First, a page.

Despite New York state’s continued opposition to the proposed Northern Access Pipeline, National Fuel Gas is riding a wave of favorable court decisions.
Still, National Fuel Gas is looking to build the 24-inch pipeline in the 2022-23 time frame, a NFG spokesman said Friday.
“It’s been pretty clear that New York is going to oppose this project pretty much at any step of the way,” said NFG spokesman Karen Mekel. “So we’re thinking this is really a longer-term project likely in the 2022, 2023 time frame.”
The lone “win” for opponents in National Fuel’s push for the pipeline through portions of McKean County in Pennsylvania and Allegany, Cattaraugus and Erie counties in New York was an Allegany County couple’s lawsuit against National Fuel Gas over eminent domain for the pipeline route.
Joseph and Theresa Schueckler of Cuba won on appeal. Joseph Schueckler died in April. National Fuel Gas has appealed that state Supreme Court decision.
Lia Oprea of Sardinia in Erie County is continuing to fight National Fuel Gas over eminent domain. The pipeline route crosses Cattaraugus Creek onto her family’s property. The NFG right-of-way is 75 feet.
“We are still tied up in court,” Oprea said. “Everything is kind of in suspension again.”
The state Department of Environmental Conservation first denied a Clean Waters Act certification to cross 180 streams, 27 wetlands and 17 ponds in 2017.
Petitioned by National Fuel Gas, the Federal Energy Regulatory Commission ruled that DEC had missed a deadline and that the DEC could no longer enforce the Clean Waters Act for the Northern Access Pipeline.
When DEC appealed the FERC ruling to the Second Circuit Court of Appeals, the court said in August that DEC should “more clearly articulate its basis for the denial” of the certificate.
National Fuel Gas has asked FERC for a three-year extension of its pipeline request.
Pennsylvania has already issued a water quality permit for the project that will bring fracked natural gas from the Marcellus shale fields.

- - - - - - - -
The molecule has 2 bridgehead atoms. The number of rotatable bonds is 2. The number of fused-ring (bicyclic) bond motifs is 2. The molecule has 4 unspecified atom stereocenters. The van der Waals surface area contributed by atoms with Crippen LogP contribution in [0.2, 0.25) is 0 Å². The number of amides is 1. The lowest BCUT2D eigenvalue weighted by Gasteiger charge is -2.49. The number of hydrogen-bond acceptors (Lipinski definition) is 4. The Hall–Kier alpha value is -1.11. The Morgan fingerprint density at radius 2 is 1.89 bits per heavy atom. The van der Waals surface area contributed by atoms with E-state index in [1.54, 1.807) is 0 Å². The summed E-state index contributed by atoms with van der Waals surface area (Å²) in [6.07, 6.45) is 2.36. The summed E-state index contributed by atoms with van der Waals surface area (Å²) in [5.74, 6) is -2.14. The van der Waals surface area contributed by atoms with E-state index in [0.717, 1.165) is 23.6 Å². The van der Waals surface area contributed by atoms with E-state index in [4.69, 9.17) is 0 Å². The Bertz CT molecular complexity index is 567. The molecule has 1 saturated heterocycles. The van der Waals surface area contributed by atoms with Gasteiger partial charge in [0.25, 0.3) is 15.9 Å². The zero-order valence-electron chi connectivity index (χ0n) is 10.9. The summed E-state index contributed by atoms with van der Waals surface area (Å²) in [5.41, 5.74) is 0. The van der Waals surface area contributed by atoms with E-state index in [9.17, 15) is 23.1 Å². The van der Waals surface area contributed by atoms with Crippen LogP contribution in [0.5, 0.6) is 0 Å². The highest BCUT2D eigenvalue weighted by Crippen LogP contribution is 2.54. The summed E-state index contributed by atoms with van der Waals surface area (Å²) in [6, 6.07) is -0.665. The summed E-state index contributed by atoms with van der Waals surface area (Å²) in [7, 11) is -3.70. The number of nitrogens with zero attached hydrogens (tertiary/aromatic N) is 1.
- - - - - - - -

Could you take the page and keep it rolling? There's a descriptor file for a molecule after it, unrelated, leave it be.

The pipeline would cross through the southwest corner of Allegany County before crossing into Cattaraugus County. It would cross portions of the towns of Portville, Hinsdale, Ischua, Franklinville, Machias and Yorkshire, following existing rights of way wherever possible.
The gas would be fed into East Coast and Canadian pipelines. The Canadian gas could be exported.
U.S. Rep. Tom Reed last week urged Gov. Andrew Cuomo not to continue to oppose new pipelines like the Constitution Pipeline that would move gas from Pennsylvania through the Southern Tier to the Albany area, as well as the Northern Access Pipeline.
Meanwhile Oprea and other opponents including NoNAPL (No Northern Access Pipeline) and Defend Ohi:Yo’ of the Seneca Nation are continuing to spread the word about the threat to Western New York waters from the pipeline.
Defend Ohi:Yo’ marched in Saturday’s Falling Leaves Parade in Salamanca and has a display in cooperation with the Sierra Club at Buffalo Niagara Heritage Village in Amherst.
The Smithsonian Museum on Main Street Program organized the Water/Ways exhibit. “We have a whole display until Nov. 17 in the Main Ballroom.” The Seneca Nation will also have a display.
NoNAPL’s display will consist of a large map surrounded by interpretive photos, Oprea said. An opening reception will be held Thursday night.
(Contact reporter Rick Miller at firstname.lastname@example.org. Follow him on Twitter, @RMillerOTH)